One of the aspects of Dionysius’ system I’ve been trying to get handle on is what you can call the principle of necessary mediation: the lower ranks of the hierarchy can only receive the divinity through the higher ranks. The point of the principle, believe it or not, is not to absolutize the place of the bishop or any other church authority. Dionysius’ treatise on the ecclesiastical hierarchy assumes that some such principle is in effect, but it’s not a point of explicit insistence. The point of the principle, rather, is to say that the angels are absolutely necessary in relaying the divine word and the divine activity to human beings—that’s the reason that they, above all other creatures, are fittingly called angels or messengers. If the ecclesiastical hierarchy also works that way, it’s for the precise reason that the ecclesiastical hierarchy ought to be a perfect image of the celestial one.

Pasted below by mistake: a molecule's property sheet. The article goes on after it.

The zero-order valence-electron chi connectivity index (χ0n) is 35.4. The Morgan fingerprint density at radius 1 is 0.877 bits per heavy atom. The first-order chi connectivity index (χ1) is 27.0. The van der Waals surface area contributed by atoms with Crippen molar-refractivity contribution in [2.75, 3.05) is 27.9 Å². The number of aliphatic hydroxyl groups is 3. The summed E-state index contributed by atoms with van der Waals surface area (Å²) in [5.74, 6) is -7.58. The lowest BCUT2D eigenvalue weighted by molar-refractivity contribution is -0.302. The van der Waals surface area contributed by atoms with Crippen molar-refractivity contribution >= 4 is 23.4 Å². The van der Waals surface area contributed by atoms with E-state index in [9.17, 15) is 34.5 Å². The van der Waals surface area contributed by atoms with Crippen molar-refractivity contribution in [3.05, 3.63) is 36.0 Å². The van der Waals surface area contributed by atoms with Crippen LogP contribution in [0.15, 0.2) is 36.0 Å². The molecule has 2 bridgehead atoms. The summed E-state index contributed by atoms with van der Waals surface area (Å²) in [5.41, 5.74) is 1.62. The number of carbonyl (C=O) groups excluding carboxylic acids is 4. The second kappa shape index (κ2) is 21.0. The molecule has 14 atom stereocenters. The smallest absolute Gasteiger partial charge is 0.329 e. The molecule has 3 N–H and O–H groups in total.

That doesn’t rule out the possibility that this is all just ideological obfuscation, of course. And the fact that Dionysius offers literally no philosophical defense the principle might lend some credence to that interpretation. (The defense he does offer is scriptural: showing that Ezekiel, Moses, even Jesus only received the divine will through angelic intermediaries.) I’m inclined, though, to think Dionysius is being genuine here, especially since he’s creating this whole concept of hierarchy more or less ex nihilo, and affording himself a relatively low status. But then I’m just left baffled. Why insist on this principle at all? Even if there’s good reason to say that no one has gazed upon divinity directly, that there’s some necessary mediation there, what could possibly be the point of insisting that all communication from God be stepwise? And that not only knowledge of God is so mediated, but that the knowledge of the higher angels is as well?
Posted by Brian Hamilton